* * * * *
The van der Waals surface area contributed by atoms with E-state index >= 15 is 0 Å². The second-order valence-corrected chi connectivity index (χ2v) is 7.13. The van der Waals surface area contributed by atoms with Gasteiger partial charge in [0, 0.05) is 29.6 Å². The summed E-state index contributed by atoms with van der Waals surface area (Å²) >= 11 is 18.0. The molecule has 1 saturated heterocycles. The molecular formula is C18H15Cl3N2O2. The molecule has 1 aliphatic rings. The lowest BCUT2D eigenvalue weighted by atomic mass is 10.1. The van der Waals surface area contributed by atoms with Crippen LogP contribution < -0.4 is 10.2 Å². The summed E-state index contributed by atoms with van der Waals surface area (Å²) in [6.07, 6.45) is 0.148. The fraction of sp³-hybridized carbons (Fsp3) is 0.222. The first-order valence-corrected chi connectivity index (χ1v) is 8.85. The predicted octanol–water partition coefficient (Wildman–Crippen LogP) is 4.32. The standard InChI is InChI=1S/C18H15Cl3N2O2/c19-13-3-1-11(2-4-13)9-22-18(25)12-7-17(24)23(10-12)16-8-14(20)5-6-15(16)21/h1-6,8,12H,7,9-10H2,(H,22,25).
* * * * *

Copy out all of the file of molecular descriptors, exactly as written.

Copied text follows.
The van der Waals surface area contributed by atoms with E-state index >= 15 is 0 Å². The second-order valence-corrected chi connectivity index (χ2v) is 7.13. The van der Waals surface area contributed by atoms with Gasteiger partial charge in [0, 0.05) is 29.6 Å². The summed E-state index contributed by atoms with van der Waals surface area (Å²) >= 11 is 18.0. The molecule has 1 saturated heterocycles. The molecular formula is C18H15Cl3N2O2. The molecule has 1 aliphatic rings. The lowest BCUT2D eigenvalue weighted by atomic mass is 10.1. The van der Waals surface area contributed by atoms with Crippen LogP contribution < -0.4 is 10.2 Å². The summed E-state index contributed by atoms with van der Waals surface area (Å²) in [6.07, 6.45) is 0.148. The fraction of sp³-hybridized carbons (Fsp3) is 0.222. The first-order valence-corrected chi connectivity index (χ1v) is 8.85. The predicted octanol–water partition coefficient (Wildman–Crippen LogP) is 4.32. The standard InChI is InChI=1S/C18H15Cl3N2O2/c19-13-3-1-11(2-4-13)9-22-18(25)12-7-17(24)23(10-12)16-8-14(20)5-6-15(16)21/h1-6,8,12H,7,9-10H2,(H,22,25).